Nvidia’s swoop on $40bn ARM wins over chip titans
Takeover of Cambridge pioneer has stoked national security fears
by Jamie Nimmo
by Jamie Nimmo
June 27, 2021
Three of the world’s largest chip companies have broken ranks to give their blessing to Nvidia’s $40 billion swoop on UK semiconductor group ARM, in a big boost for the US giant’s controversial takeover.
Broadcom, MediaTek and Marvell have become the first customers of the Cambridge-based ARM to support the takeover publicly.
The government intervened in the deal in April when culture secretary Oliver Dowden referred it on national security and competition grounds. It is also being reviewed in the United States, European Union and China.
The move by the chip firms comes at a crucial time for Nvidia as the UK’s competition watchdog prepares to deliver its judgment — a review that has cast doubt on the takeover going through.
The deal is part of a global power struggle, both between American tech titans and between Washington and Beijing. Rival Qualcomm and tech giants Google and Microsoft have voiced fears that Nvidia could limit the supply of ARM’s technology to its competitors or raise prices. Meanwhile, the US is engaged in a tech arms race with China as both battle to bolster domestic supply of microchips.
ARM, which is being sold by Japan’s SoftBank, has a neutral licensing model, offering its cutting-edge designs to more than 500 companies that make their own chips. Nvidia has insisted it will not change ARM’s model.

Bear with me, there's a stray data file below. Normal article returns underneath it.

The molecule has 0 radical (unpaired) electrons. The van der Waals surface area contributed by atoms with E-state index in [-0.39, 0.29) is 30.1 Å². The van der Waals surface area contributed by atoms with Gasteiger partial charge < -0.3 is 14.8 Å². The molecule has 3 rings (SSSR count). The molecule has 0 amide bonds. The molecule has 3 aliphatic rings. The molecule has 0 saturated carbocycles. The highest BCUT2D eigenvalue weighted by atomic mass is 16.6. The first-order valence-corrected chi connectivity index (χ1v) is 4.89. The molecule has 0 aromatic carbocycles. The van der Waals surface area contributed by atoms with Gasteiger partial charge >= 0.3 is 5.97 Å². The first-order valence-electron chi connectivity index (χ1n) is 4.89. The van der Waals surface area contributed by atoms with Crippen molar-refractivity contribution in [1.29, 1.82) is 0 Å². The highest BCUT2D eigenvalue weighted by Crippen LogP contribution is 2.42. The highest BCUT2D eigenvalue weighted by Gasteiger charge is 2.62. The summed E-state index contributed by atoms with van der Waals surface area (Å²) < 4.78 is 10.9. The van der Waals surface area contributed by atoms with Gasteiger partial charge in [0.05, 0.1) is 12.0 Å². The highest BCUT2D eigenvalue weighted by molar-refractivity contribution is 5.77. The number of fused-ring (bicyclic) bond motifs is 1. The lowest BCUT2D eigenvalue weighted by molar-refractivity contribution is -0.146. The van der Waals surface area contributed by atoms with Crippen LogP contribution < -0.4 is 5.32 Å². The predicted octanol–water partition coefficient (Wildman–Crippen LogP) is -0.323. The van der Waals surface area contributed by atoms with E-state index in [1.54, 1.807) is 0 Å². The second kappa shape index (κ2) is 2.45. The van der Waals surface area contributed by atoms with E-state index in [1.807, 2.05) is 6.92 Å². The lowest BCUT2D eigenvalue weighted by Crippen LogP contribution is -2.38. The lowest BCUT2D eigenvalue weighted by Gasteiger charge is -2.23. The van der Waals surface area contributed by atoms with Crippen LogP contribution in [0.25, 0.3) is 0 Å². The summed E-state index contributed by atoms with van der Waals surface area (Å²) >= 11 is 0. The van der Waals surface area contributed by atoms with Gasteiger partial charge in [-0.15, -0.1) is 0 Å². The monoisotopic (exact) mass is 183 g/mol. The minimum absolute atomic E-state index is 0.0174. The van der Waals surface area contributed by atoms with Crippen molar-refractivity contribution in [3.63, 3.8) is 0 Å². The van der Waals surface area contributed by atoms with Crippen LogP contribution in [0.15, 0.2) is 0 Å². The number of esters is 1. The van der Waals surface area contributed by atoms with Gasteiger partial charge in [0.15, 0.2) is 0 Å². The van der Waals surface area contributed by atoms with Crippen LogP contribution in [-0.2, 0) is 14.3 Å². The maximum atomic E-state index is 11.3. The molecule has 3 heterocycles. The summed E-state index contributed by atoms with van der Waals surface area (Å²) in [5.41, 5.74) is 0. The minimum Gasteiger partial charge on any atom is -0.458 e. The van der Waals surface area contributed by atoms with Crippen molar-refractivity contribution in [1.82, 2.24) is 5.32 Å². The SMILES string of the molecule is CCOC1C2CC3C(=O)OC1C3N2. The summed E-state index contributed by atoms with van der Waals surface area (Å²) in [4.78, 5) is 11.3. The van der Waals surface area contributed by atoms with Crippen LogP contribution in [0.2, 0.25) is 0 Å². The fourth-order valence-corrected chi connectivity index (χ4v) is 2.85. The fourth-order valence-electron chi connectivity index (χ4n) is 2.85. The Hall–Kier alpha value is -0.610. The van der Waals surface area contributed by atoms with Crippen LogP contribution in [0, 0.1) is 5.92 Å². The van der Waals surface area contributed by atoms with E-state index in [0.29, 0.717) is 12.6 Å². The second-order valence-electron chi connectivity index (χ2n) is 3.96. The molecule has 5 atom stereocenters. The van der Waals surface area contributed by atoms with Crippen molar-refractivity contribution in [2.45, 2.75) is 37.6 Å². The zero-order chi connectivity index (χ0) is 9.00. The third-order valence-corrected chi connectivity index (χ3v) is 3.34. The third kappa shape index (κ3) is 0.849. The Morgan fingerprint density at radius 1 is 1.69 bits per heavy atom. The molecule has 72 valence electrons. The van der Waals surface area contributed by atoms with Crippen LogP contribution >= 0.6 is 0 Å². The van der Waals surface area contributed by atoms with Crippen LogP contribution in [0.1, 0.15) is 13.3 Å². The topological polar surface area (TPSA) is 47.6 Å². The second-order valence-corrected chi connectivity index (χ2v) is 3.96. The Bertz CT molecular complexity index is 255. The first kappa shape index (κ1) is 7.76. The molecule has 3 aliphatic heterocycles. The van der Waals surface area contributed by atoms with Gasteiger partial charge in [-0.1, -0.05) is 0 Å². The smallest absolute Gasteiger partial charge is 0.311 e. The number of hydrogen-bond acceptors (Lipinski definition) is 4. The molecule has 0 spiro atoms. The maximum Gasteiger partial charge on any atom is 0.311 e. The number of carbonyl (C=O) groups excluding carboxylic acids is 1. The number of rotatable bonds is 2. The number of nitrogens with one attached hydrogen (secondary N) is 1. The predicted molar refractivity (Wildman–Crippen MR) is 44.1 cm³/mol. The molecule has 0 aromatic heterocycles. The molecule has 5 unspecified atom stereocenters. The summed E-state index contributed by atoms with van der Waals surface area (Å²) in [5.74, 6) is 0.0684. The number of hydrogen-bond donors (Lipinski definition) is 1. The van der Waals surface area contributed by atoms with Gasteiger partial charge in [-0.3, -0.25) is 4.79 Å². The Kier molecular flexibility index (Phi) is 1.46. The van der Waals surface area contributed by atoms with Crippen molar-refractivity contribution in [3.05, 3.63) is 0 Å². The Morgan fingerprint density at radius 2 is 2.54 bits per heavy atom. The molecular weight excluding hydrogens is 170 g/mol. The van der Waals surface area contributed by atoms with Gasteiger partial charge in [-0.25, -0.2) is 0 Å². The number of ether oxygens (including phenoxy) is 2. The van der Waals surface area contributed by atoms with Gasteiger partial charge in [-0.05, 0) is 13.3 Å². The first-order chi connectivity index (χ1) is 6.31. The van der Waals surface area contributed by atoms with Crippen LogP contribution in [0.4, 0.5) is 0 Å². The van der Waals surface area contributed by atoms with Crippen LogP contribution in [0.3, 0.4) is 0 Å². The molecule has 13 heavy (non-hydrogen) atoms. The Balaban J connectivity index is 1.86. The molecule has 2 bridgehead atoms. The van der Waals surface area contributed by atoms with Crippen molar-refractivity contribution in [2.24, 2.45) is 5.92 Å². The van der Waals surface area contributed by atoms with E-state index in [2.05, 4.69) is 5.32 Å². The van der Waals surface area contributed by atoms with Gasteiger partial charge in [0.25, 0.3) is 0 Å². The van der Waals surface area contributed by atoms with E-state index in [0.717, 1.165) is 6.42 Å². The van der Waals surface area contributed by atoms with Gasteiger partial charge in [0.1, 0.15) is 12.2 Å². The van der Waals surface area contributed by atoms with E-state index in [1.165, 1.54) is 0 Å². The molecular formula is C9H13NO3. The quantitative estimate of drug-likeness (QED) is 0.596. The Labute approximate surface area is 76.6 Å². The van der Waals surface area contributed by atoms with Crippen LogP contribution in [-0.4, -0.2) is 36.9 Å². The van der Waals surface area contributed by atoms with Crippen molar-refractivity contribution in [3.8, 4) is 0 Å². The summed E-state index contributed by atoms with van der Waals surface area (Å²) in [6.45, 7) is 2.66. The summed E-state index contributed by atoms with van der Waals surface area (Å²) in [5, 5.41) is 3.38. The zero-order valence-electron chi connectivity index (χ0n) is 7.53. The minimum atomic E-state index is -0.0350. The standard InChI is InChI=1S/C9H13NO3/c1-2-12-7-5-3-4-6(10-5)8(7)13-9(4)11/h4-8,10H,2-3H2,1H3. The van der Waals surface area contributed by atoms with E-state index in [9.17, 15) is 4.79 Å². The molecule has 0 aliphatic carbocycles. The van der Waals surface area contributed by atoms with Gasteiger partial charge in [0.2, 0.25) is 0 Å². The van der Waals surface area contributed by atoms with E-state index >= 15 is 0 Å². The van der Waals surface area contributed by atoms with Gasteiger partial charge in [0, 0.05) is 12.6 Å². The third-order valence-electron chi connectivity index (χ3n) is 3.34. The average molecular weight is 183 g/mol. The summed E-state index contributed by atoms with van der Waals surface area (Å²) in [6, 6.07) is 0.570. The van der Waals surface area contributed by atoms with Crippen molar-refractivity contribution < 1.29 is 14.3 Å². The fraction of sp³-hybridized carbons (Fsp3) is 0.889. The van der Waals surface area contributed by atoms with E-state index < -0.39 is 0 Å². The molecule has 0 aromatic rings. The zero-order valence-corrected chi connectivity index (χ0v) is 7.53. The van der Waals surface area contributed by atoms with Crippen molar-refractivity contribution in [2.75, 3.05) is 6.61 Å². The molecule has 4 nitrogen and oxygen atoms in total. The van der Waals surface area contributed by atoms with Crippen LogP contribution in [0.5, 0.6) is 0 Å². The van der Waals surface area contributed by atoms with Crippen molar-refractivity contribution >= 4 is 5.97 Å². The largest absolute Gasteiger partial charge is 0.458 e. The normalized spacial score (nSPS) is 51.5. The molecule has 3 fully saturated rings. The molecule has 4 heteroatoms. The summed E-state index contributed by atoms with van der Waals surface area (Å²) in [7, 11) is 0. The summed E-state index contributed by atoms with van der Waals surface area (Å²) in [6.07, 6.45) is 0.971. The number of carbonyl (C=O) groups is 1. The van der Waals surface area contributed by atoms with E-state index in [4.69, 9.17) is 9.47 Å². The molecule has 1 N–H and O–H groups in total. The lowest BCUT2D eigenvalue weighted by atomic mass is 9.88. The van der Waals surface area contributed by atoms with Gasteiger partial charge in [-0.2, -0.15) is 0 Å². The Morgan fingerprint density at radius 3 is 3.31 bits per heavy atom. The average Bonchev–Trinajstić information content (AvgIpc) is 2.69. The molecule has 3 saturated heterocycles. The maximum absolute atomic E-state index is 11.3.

ARM’s £24 billion takeover by SoftBank in 2016 was fiercely criticised for passing Britain’s crown jewels to an overseas investor. But the latest deal has sparked even more concern, amid fears that Nvidia could limit ARM’s growth for its own benefit.
Hock Tan, chief executive of Broadcom, a $190 billion (£135 billion) chip giant, said: “Nvidia has assured the industry that it will increase the overall investment in ARM’s technology, and that it will continue to make that technology available to the industry on a fair, reasonable and non-discriminatory basis.”
Rick Tsai, boss of Taiwan’s MediaTek, the world’s biggest mobile chip developer, said that the semiconductor industry “will benefit from the combination of Nvidia and ARM”, adding: “We believe that the merger will enable MediaTek and other industry participants to bring more competitive and comprehensive products to the marketplace.”
Matt Murphy, chief executive of Marvell, a $45 billion maker of chips for data centres and mobile networks, told The Sunday Times that concerns raised by Qualcomm and others were “real and legitimate” but added: “I haven’t seen any unwillingness from Nvidia to address those. I’m counting on the various regulatory agencies and government bodies … to ensure that.”
However, Murphy added that he “wouldn’t be sad” if the deal was blocked and ARM remained independent.
Semiconductors are the new geopolitical battleground as the US and China fight for tech supremacy. ARM’s technology is found in most smartphones, including those made by Chinese companies such as Huawei, which has been banned in the US over national security concerns.
China, where ARM has a joint venture, fears that the US government could block exports of components made there. Nvidia and ARM argue that most of the technology is made outside the US.
Critics of the deal include Hermann Hauser, who helped to spin ARM out of Acorn Computers in 1990. He has said the deal would be a disaster for Britain.